—“Trempealeau” is the loveliest county name in Wisconsin. It’s pronounced “TREMP-a-low,” and it’s a lovely place, too, tucked between the Mississippi’s picturesque east bank and the hills. But on the poetry scale, it gets some competition from Minnesota. The TV last night was scrolling counties affected by weather warnings, and it mentioned Blue Earth, Yellow Medicine, Faribault, and Kandiyohi.
—Once you get to St. Croix County, within 20 or 30 miles of Minnesota, you’re climbing a very gentle slope on your way to the border. And you’re traveling through a place that’s on the move—St. Croix is the fastest-growing county in Wisconsin, as the suburbanization of the Twin Cities continues eastward. East of Hudson, condominiums are blooming in fields that grew corn and hay a year or two ago.
—After passing Hudson’s sprawling stretch of generica, Interstate 94 drops you quickly toward the river that marks the border between Wisconsin and Minnesota. It’s not the Mississippi—it’s the St. Croix River. It’s very wide here, and the river bends around the point at which the I-94 bridge crosses it. The view of water and sky is spectacular on both sides of 94.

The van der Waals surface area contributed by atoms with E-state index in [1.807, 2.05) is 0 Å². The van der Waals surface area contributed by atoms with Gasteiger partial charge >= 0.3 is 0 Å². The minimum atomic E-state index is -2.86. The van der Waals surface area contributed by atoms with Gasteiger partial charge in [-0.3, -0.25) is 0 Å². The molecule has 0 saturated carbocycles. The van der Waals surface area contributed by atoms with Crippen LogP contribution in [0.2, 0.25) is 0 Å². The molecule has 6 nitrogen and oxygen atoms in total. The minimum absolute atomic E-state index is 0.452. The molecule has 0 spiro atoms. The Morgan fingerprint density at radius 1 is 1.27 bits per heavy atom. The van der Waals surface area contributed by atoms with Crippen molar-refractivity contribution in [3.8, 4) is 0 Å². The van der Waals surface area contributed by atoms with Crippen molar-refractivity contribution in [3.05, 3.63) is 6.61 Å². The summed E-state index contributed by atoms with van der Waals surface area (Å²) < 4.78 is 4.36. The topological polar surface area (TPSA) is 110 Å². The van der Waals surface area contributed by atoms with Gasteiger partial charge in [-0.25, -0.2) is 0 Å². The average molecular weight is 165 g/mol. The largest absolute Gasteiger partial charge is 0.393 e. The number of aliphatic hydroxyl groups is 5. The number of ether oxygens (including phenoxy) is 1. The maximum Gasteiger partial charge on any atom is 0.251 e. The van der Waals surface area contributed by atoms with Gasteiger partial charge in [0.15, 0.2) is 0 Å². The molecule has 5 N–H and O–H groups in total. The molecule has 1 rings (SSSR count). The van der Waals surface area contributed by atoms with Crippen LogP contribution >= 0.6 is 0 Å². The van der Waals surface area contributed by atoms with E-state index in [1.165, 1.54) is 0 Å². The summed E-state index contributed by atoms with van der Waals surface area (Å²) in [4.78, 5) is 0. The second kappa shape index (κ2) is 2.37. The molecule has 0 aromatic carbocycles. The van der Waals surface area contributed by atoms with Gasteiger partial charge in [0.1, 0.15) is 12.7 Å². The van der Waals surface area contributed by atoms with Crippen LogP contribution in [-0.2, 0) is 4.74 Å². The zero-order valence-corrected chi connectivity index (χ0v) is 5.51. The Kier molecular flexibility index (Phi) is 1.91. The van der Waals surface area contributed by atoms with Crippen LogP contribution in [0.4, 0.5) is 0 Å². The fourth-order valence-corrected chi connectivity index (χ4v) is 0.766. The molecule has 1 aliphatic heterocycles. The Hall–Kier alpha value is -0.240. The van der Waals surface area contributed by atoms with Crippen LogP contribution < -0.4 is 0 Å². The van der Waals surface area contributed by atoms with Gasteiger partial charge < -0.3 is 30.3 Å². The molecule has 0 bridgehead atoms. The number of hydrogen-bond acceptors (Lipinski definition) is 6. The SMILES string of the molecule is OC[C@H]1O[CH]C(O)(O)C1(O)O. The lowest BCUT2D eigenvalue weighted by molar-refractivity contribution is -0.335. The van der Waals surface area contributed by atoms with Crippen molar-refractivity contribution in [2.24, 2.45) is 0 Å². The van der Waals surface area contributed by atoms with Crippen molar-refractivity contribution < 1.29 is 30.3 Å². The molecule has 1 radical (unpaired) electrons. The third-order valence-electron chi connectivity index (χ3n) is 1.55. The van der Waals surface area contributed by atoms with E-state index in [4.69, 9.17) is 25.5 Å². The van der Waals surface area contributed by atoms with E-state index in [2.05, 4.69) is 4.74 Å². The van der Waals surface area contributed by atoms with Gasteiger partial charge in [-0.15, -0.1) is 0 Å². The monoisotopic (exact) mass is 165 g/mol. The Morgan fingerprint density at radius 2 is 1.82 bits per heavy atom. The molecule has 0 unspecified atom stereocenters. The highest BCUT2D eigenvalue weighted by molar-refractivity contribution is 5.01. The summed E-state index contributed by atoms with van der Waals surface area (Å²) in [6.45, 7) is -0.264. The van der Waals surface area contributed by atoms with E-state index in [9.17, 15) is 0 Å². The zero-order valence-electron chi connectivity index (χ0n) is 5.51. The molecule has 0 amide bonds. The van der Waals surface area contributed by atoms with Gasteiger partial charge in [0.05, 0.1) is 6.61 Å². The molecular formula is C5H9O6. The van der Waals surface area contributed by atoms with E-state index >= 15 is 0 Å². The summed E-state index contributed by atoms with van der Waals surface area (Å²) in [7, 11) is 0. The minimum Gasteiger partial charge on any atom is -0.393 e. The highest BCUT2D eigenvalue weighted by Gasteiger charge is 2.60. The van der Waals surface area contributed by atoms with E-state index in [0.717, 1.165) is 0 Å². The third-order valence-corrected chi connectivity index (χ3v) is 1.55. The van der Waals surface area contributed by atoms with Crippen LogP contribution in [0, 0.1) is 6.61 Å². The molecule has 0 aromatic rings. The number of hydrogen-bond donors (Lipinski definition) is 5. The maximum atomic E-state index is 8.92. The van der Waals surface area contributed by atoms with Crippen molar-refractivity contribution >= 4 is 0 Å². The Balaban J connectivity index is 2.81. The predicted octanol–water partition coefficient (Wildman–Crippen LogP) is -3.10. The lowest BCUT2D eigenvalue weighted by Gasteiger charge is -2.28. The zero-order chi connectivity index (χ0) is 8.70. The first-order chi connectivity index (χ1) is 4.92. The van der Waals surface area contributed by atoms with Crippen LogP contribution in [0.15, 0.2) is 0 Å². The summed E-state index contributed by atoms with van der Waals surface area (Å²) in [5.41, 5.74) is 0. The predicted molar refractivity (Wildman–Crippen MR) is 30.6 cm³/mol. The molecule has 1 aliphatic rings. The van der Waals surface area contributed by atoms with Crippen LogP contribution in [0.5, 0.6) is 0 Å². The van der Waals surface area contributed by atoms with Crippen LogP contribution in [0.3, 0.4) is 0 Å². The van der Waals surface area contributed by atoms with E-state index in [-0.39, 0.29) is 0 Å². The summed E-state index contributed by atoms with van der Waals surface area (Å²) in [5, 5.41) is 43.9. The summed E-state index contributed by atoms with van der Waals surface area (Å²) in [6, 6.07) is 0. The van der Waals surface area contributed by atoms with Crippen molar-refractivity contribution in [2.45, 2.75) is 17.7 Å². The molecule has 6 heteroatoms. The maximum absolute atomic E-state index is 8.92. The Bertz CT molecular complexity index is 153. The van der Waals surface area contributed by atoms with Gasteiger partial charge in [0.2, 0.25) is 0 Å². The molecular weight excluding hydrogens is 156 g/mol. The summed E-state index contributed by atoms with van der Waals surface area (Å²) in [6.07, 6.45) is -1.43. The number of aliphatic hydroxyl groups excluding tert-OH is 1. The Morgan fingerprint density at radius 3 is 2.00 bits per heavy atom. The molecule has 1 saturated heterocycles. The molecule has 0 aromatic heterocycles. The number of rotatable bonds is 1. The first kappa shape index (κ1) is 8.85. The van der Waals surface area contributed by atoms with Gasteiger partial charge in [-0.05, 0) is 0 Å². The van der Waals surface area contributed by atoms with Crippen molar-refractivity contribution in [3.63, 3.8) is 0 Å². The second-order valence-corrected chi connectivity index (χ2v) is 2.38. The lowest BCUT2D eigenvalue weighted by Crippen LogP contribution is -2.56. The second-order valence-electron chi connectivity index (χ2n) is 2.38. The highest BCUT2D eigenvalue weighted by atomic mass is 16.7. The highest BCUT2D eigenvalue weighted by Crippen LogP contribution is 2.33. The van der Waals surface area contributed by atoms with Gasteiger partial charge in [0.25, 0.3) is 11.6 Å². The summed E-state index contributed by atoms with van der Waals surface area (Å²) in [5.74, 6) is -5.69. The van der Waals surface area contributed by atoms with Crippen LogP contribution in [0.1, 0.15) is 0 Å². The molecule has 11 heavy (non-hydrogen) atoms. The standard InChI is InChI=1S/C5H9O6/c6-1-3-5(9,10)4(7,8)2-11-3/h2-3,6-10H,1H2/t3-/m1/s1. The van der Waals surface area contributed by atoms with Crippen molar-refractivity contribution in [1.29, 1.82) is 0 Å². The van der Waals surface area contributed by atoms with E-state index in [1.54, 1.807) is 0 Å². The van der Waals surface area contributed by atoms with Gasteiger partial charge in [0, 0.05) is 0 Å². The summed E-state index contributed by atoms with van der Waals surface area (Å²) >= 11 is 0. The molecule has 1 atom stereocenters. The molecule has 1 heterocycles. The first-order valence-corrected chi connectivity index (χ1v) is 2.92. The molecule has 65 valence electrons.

—Almost immediately after crossing into Minnesota, you start climbing again, out of the valley of the St. Croix. There’s a pause in the suburbanization for a moment—the first mile or two of Minnesota seems more rural than the last two miles of Wisconsin. But pretty soon the condos and strip malls bloom again. You can take the measure of the sprawl when you arrive at Interstate 494/694, a loop which at one time represented the outer limits of the Twin Cities. No longer.
—After a few miles on 694 North, you come to the suburb of Mahtomedi, which seems incongruously Arabic in an area settled mostly by Scandinavians. It’s pronounced “mah-toe-ME-die” and not “mah-TOM-ed-ee,” which was my initial guess, and it’s actually derived from two Indian words, mato and mde, meaning “gray bear lake.” Its location along what’s now known as White Bear Lake means it’s always been a vacation spot, from the chautauqua days of the 1880s to the gangster days of the 1920s, when some of the most famous names in crime used to hang out—and hide out—in the region.
—Later on, when crossing into the suburb of Ramsey (the fastest-growing city in Minnesota), you notice that you are driving on Dysprosium Street, perhaps the least euphonious street name in America. But the next street over is Barium Street, and a look at the map reveals Helium Street, Iodine Court, Cobalt Circle, Argon Street, and streets named for krypton, potassium, tungsten, xenon, fluorine, and vanadium. As some cities name their streets after presidents or trees, Ramsey has named its streets after elements. It’s likely that the city (and nearby Ramsey County) were named for Minnesota’s first territorial governor, Alexander Ramsey, but a chemist named Sir William Ramsey won the Nobel Prize in 1904 for discovering the so-called noble gases—which include helium, krypton, xenon, and argon.
There’s history and curiosities wherever you go, not just along the roads less traveled, or the ones not taken. You just can’t let yourself be fooled into failing to look.
(Originally posted on September 13, 2005.)